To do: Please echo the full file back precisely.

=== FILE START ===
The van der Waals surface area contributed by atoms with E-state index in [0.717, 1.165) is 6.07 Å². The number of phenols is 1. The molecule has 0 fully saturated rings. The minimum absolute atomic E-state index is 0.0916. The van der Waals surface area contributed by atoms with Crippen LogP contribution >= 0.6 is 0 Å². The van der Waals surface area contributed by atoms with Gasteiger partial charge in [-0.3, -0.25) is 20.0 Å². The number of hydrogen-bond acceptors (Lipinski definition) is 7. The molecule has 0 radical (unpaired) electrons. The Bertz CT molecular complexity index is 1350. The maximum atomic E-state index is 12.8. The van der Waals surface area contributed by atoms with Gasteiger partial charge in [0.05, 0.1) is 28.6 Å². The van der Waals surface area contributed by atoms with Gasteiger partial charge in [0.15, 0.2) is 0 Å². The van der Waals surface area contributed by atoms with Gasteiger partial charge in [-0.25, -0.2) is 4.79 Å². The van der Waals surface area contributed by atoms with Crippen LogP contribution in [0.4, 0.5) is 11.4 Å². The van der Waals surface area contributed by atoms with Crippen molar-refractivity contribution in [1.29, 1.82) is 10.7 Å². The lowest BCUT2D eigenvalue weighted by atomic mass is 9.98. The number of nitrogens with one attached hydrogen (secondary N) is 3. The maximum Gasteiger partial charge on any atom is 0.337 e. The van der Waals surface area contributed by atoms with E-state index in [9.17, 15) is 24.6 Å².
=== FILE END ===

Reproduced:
The van der Waals surface area contributed by atoms with E-state index in [0.717, 1.165) is 6.07 Å². The number of phenols is 1. The molecule has 0 fully saturated rings. The minimum absolute atomic E-state index is 0.0916. The van der Waals surface area contributed by atoms with Crippen LogP contribution >= 0.6 is 0 Å². The van der Waals surface area contributed by atoms with Gasteiger partial charge in [-0.3, -0.25) is 20.0 Å². The number of hydrogen-bond acceptors (Lipinski definition) is 7. The molecule has 0 radical (unpaired) electrons. The Bertz CT molecular complexity index is 1350. The maximum atomic E-state index is 12.8. The van der Waals surface area contributed by atoms with Gasteiger partial charge in [0.05, 0.1) is 28.6 Å². The van der Waals surface area contributed by atoms with Gasteiger partial charge in [0.15, 0.2) is 0 Å². The van der Waals surface area contributed by atoms with Gasteiger partial charge in [-0.25, -0.2) is 4.79 Å². The van der Waals surface area contributed by atoms with Crippen LogP contribution in [0.4, 0.5) is 11.4 Å². The van der Waals surface area contributed by atoms with Crippen molar-refractivity contribution in [1.29, 1.82) is 10.7 Å². The lowest BCUT2D eigenvalue weighted by atomic mass is 9.98. The number of nitrogens with one attached hydrogen (secondary N) is 3. The maximum Gasteiger partial charge on any atom is 0.337 e. The van der Waals surface area contributed by atoms with E-state index in [9.17, 15) is 24.6 Å².